Likable Super Bowl Spots Are Romantic Failures
Whether it’s a twerking M&M or Jaguar’s secret agents, buzz continues to build about which of this year’s Super Bowl spots will be the game’s biggest hits. But branding expert Tim Halloran says that when it comes to the Super Bowl, likable is vastly overrated, and that ads should strive, instead, to wine and dine the game’s 181 million viewers. Halloran, president of Brand Illumination, a consultancy based in Atlanta, and author of the new Romancing the Brand (Jossey-Bass), tells Marketing Daily where Super Bowl ads typically fumble. They may be the lampshade-wearing life of the party, he says, but they’re not necessarily the brands we want to wake up with, day after day. He explains which ads will get their $4 million worth.
Q: So for Super Bowl ads, “likable” isn’t a good thing?
A: Exactly. Many studies have shown us that the most likable Super Bowl ads are generally not the most persuasive. Yes, they’ll be the most talked-about at the water cooler. But they tend not to be the most persuasive. To do that, consumers need to be wined and dined.
Q: Can you explain the wooing metaphor?
A: We engage in relationships with brands much as we have relationships with a significant other. In the best case scenario, we fall in love with them, so much so that if the brand is substantially changed, we would be hurt. It should be a long-term consumer relationship.
Q: Can you
give us an example?
A: Years ago, working at Coca-Cola, I remember watching a focus group, where a woman described her relationship with Diet Coke as “a boyfriend in a can, someone who is with me in good times and bad.” That’s a strong bond.
Q: Why does that make the Super Bowl such a big deal?
A: If relating to brands is like relating to people, think of the Super Bowl as the social event of the year. The problem is most ads try too hard to be entertaining. So, yes, they are the stars of the show. But the next day, are they really brands we want to be in a long-term relationship with? Usually, no. It’s the quieter people we meet, the ones we chatted briefly with, that we are most interested in.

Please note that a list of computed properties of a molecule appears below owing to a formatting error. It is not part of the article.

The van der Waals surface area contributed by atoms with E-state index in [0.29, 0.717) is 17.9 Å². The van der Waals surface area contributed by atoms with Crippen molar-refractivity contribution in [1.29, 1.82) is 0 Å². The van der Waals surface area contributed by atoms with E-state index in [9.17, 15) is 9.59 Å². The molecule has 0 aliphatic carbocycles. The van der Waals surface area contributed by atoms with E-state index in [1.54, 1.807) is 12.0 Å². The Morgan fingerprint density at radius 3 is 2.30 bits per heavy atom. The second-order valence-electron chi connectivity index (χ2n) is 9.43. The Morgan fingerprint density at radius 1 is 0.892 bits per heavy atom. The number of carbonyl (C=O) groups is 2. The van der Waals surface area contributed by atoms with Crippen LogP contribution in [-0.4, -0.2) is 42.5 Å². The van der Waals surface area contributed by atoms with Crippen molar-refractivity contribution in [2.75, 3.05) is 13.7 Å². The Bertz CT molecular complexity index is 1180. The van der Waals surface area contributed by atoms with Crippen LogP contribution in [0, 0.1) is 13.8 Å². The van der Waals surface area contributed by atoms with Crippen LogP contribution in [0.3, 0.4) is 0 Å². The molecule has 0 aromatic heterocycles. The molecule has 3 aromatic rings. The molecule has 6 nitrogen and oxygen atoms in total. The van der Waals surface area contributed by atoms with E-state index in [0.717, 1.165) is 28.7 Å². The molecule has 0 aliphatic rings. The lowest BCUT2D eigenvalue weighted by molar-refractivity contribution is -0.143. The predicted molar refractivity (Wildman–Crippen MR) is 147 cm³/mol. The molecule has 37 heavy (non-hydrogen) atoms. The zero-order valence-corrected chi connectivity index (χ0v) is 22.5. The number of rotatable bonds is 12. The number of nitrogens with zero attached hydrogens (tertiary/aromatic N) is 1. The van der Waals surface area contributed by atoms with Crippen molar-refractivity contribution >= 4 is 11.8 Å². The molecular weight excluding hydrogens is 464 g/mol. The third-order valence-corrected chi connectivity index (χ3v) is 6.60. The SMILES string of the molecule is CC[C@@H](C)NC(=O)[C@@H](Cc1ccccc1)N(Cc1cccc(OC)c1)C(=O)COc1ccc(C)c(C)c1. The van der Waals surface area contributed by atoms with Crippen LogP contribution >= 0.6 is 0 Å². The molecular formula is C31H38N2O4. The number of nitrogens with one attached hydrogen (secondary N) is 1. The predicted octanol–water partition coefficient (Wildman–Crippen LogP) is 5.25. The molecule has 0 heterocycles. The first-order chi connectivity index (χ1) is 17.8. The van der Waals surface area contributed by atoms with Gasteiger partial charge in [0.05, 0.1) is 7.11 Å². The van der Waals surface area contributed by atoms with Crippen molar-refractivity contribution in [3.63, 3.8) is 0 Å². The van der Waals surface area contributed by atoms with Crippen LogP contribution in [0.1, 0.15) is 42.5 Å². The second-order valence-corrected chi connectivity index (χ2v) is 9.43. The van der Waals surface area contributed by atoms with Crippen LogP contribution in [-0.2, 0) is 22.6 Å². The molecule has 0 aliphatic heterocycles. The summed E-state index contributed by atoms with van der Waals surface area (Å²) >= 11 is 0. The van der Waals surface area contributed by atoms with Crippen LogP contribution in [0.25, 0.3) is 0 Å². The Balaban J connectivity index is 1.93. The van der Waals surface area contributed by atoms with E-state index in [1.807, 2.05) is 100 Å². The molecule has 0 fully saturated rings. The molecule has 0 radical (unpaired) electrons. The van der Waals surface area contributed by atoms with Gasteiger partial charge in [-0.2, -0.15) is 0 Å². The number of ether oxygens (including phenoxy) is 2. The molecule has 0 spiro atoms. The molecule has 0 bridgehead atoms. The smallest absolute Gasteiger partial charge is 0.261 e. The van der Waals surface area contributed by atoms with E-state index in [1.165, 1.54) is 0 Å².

Q: What makes for the most entertaining spots?
A: The ones that typically top the “likable”
lists and dominate the Ad Meter are ads that gross us out, put characters (often animals) in strange or awkward situations, or play up something overtly sexual. Bud Light, Doritos, or godaddy.com, for example, usually land in here.
Q: So you say that doesn’t work, long term. What does?
A: Ads that are introductory and informative. They almost always do worse on the likability scale than humorous and entertaining ads. But if done well, they intrigue us. They make us want to know more about you.
Q: So for introductions, it’s a good idea?
A: Absolutely. You want people to meet your brand in the most memorable way possible, and the Super Bowl is the ultimate stage to introduce yourself. It makes sense that other brands want to make an introduction in a more intimate setting, but the Super Bowl is a powerful venue if you are looking to make a splash with a new product or line extension. Apple’s famous “1984” is still probably the greatest example.
Q: Based on that, which brands are likely to be winners?
A: Axe is using this Super Bowl to introduce the Peace line, in a way that is very different. It’s less sophomoric.
Q: If marketers can’t come up with an ad that, as you say, wines and dines us, do brands hurt themselves by sitting the Super Bowl out?
A: I don’t think consumers notice. The exception might be if there are two main competitors -- if Coke advertised and Pepsi didn’t, it might make an impact.
Q: We know many people will watch the game on two screens. How much should brands rely on social media during the game?
A: I don’t think it’s realistic to ask someone to like you or tweet something during the game. But social media is part of the augmentation of the main message. People should be given something they can do the next day to follow up. The point is to establish a more in-depth relationship, so there needs to be an opportunity to bring them back. They have to be able to seek out your brand.